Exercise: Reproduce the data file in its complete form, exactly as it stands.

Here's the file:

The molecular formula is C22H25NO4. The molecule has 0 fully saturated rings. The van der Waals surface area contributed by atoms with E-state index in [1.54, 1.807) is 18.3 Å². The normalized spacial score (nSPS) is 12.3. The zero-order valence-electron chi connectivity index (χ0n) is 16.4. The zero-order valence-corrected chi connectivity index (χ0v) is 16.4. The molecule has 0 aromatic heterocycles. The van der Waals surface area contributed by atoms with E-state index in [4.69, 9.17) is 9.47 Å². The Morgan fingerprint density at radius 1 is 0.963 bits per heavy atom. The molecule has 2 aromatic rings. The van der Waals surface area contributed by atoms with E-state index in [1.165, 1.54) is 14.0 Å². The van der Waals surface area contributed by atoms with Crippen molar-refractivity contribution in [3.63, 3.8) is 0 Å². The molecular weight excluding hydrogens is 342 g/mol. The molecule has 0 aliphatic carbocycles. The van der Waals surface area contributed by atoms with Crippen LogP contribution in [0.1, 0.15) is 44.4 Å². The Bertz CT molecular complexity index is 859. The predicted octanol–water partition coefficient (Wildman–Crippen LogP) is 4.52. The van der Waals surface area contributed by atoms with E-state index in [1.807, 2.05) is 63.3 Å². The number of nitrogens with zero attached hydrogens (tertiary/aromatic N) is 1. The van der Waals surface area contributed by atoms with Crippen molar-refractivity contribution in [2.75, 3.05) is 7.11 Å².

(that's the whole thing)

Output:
The molecular formula is C22H25NO4. The molecule has 0 fully saturated rings. The van der Waals surface area contributed by atoms with E-state index in [1.54, 1.807) is 18.3 Å². The normalized spacial score (nSPS) is 12.3. The zero-order valence-electron chi connectivity index (χ0n) is 16.4. The zero-order valence-corrected chi connectivity index (χ0v) is 16.4. The molecule has 0 aromatic heterocycles. The van der Waals surface area contributed by atoms with E-state index in [4.69, 9.17) is 9.47 Å². The Morgan fingerprint density at radius 1 is 0.963 bits per heavy atom. The molecule has 2 aromatic rings. The van der Waals surface area contributed by atoms with E-state index in [1.165, 1.54) is 14.0 Å². The van der Waals surface area contributed by atoms with Crippen molar-refractivity contribution in [3.63, 3.8) is 0 Å². The molecular weight excluding hydrogens is 342 g/mol. The molecule has 0 aliphatic carbocycles. The van der Waals surface area contributed by atoms with Crippen LogP contribution in [0.1, 0.15) is 44.4 Å². The Bertz CT molecular complexity index is 859. The predicted octanol–water partition coefficient (Wildman–Crippen LogP) is 4.52. The van der Waals surface area contributed by atoms with E-state index in [1.807, 2.05) is 63.3 Å². The number of nitrogens with zero attached hydrogens (tertiary/aromatic N) is 1. The van der Waals surface area contributed by atoms with Crippen molar-refractivity contribution in [2.75, 3.05) is 7.11 Å².